Parliament Passed The Act Of Supremacy In 1534


 

Parliament Passed The Act Of Supremacy In 1534

Parliament passed the Act of Supremacy in 1534, which declared Henry to be the “Supreme Head” of the Church of England.

Source: Historical – History of Roman Catholicism 

The purpose of the Act was clear, to establish the English monarch as the undisputed head of the Church of England, and therefore supplant the power of the Pope over English society.

In the sixteenth century, rising nationalism, combined with social and economic changes, brought the institution of the Catholic Church into question in ways not seen since its rise to prominence following the reign of the first Christian Emperor of Rome, Constantine (newhistorian.com).

 

A quick reminder, between 1618 and 1967 perhaps as many as 150,000 children, mainly in the care of poor law guardians or philanthropic organisations, were sent overseas unaccompanied by a parent to begin new lives in British colonies.

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About towardchange

Your ‘Family Rights’ believing in the best interest of children. The issues which are important to me are, children and their families, the injustices to parents, which may occur, because of inadequate information, mistakes or corruption. This is happening every day. every minute and every second. For years I have campaigned for the rights of children and their voices to be heard.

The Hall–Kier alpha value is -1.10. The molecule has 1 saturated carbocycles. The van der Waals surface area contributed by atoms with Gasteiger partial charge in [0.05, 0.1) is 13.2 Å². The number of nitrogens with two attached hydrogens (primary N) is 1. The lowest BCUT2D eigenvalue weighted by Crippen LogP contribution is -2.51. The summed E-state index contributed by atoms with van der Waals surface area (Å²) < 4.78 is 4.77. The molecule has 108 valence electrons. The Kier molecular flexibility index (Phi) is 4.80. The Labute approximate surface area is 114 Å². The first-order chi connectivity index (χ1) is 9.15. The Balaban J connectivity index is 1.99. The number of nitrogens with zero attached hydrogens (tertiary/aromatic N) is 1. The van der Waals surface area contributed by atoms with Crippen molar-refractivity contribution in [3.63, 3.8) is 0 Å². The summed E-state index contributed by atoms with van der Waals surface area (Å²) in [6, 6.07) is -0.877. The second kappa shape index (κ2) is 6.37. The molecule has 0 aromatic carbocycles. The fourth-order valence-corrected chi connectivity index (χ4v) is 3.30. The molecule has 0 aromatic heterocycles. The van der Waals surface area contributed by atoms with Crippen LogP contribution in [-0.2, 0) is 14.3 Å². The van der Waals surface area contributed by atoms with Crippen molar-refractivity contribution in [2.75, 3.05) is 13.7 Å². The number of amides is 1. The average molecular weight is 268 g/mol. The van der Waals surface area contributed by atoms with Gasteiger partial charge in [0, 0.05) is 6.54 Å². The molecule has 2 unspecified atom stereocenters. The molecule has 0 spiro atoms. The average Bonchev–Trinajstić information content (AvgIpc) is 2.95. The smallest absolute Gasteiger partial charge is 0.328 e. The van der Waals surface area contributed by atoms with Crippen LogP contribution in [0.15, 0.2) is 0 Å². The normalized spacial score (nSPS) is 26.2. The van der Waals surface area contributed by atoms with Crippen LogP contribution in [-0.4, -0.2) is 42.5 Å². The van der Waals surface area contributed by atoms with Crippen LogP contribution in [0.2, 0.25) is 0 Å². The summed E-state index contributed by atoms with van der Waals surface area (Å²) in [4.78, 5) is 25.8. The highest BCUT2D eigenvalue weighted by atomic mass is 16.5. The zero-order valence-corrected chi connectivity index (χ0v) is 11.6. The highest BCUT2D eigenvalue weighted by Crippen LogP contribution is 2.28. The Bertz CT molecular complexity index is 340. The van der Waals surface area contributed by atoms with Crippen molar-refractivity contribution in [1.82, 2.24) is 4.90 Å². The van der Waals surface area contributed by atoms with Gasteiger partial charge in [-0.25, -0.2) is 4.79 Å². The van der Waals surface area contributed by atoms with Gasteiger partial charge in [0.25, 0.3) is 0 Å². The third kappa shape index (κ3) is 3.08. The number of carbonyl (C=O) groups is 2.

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2 Responses to Parliament Passed The Act Of Supremacy In 1534

  1. And that has left an indelible stain of guilt and shame for the historical pain those youngsters suffered. The one constant that emerges through the centuries is – those with power and wealth still ride rough-shod over the less fortunate and weak.

    The monarchy remains aloof, for although the symbolic or titular head of the Church of England, she is powerless, so no help there. To all intents and purposes the monarch is a remote puppet playing the role designated by parliament. She is paraded with great deference, pomp and ceremony for state occasions, but the power remains with Parliament and the government of the day.

    Of course these change, and over her lifetime, the current monarch has seen the comings and goings of many prime ministers as well as the heads of state of many countries, but I doubt she knows many of the ordinary people she has sworn to rule justly.

    After all, given today’s troubled times,she’s not likely to pop into anyone’s house for a cup of tea and a private chat without the bodyguards and retinue deemed necessary accompanying her too. A bit of a crowd for anyone’s front room or kitchen table.

  2. Reblogged this on Musings of a Penpusher and commented:
    Nothing really changes; even after hundreds of years.

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